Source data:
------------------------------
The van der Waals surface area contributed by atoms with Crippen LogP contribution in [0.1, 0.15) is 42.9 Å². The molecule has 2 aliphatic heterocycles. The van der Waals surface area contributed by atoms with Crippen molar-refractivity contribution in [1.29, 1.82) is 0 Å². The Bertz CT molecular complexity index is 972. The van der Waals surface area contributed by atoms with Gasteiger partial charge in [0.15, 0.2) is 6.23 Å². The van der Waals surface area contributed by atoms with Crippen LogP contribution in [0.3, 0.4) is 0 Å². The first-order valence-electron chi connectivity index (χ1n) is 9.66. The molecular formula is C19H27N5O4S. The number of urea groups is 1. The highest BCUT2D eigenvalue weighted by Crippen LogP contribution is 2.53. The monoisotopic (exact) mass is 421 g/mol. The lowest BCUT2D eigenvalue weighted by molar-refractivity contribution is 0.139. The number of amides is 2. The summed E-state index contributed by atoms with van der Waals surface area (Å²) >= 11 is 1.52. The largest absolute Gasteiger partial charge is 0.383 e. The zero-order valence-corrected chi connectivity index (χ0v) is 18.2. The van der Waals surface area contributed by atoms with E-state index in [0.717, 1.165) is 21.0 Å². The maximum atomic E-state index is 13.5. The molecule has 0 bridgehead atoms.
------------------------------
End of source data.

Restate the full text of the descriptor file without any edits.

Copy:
The van der Waals surface area contributed by atoms with Crippen LogP contribution in [0.1, 0.15) is 42.9 Å². The molecule has 2 aliphatic heterocycles. The van der Waals surface area contributed by atoms with Crippen molar-refractivity contribution in [1.29, 1.82) is 0 Å². The Bertz CT molecular complexity index is 972. The van der Waals surface area contributed by atoms with Gasteiger partial charge in [0.15, 0.2) is 6.23 Å². The van der Waals surface area contributed by atoms with Crippen LogP contribution in [0.3, 0.4) is 0 Å². The first-order valence-electron chi connectivity index (χ1n) is 9.66. The molecular formula is C19H27N5O4S. The number of urea groups is 1. The highest BCUT2D eigenvalue weighted by Crippen LogP contribution is 2.53. The monoisotopic (exact) mass is 421 g/mol. The lowest BCUT2D eigenvalue weighted by molar-refractivity contribution is 0.139. The number of amides is 2. The summed E-state index contributed by atoms with van der Waals surface area (Å²) >= 11 is 1.52. The largest absolute Gasteiger partial charge is 0.383 e. The zero-order valence-corrected chi connectivity index (χ0v) is 18.2. The van der Waals surface area contributed by atoms with E-state index in [0.717, 1.165) is 21.0 Å². The maximum atomic E-state index is 13.5. The molecule has 0 bridgehead atoms.